Similarly, Article 8 of Council of Ministers to provide for the registration and administration of Charities and Societies Regulation number 168/2009, lays down a general rule for the formation and registration of a consortium, which is also contained in the directive in a more detailed and elaborated manner.
The following brief note about the pre-conditions and procedures applicable to the formation of a consortium highly relies on the content of the directive. (Directive No. of 2002)
Who can establish a consortium?
Generally speaking, there are no restrictions on the types of charities and societies eligible to establish a consortium. However, the directive prohibits the establishment of a consortium as between charities and societies, if they are within a different category. Accordingly:
- Ethiopian Charities could not form consortium with Ethiopian Residents Charities or Foreign Charities
- Ethiopian Societies could not form consortium with Ethiopian Residents Societies
- Charities could not form consortium with Societies
The minimum number of members to establish a consortium is two. There is no legal limit as regards the maximum number.
Purpose of a establishing a consortium
Article 5 of the directive lays down the purpose of establishing a consortium, in broad and general terms. Accordingly, consortium may be established by charities and societies with a view to facilitate or co-ordinate their objectives and activities. When one compares the provisions of the proclamation and the regulation in this regard, they don’t employ the same language in describing the reason or ground of establishing a consortium. According to the proclamation, charities and societies may establish a consortium ‘to co-ordinate their activities.’ On the other hand, the regulation states that such a consortium may be established by charities and societies ‘in order to achieve their common objectives.’ This raises a question as to whether charities and societies not sharing any common objectives could be established simply to coordinate their activities.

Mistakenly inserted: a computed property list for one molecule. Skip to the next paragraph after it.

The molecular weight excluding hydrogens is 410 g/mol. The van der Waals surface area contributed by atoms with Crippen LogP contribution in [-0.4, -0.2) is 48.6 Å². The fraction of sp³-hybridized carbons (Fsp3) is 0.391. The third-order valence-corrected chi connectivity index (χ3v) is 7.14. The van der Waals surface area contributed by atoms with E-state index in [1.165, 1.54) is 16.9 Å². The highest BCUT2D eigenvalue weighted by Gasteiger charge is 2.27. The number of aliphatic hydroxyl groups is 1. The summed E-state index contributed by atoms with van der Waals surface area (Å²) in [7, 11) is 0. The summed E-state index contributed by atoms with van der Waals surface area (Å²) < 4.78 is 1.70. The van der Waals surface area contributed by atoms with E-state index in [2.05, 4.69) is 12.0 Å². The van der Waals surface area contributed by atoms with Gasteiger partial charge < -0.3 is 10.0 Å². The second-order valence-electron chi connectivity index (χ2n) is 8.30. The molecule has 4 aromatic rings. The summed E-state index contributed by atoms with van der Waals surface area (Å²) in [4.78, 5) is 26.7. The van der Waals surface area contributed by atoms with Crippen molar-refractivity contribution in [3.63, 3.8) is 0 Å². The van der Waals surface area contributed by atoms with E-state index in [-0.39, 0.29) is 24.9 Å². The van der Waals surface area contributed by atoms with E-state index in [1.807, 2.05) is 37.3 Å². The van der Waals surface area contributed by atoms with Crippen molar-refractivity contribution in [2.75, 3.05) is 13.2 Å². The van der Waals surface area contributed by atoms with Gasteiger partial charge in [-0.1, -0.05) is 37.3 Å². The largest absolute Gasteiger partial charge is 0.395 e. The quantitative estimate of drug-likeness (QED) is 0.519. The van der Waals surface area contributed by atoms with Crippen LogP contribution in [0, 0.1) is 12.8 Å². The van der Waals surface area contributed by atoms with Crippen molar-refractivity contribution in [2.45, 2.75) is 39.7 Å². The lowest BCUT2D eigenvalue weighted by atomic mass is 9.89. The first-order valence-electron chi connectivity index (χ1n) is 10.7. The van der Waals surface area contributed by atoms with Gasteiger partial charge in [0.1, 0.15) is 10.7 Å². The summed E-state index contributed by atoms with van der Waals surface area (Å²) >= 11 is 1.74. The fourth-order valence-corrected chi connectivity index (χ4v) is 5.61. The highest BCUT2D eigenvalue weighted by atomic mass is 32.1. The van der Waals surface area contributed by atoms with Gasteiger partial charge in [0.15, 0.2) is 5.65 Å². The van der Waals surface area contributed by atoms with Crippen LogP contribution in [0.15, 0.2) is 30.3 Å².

In order to avoid any confusion in this regard, sub-article 2 of article 5 of the directives, lists down some of the acceptable grounds for establishing a consortium. Hence charities and societies mat establish a consortium to:
- Achieve their common objectives
- Share experiences, information and ideas
- Build capacity of members
- Developing ethical and professional capacity of members
- Tackle problems encountered by members, creating conducive environment, conduct consultation with relevant stakeholders
Pre-conditions for establishing consortium
The following requirements should be cumulatively fulfilled to establish a consortium
- Rules of the consortium signed by member constituting the consortium.
- Minute of members which contains their joint decision to establish consortium.
- Renewed license of each member issued by the agency or a regional agency authorized by law to issue license
- Minute of each member which contains a decision by its higher body to establish the consortium or a member of the consortium.
The content of Rules of a consortium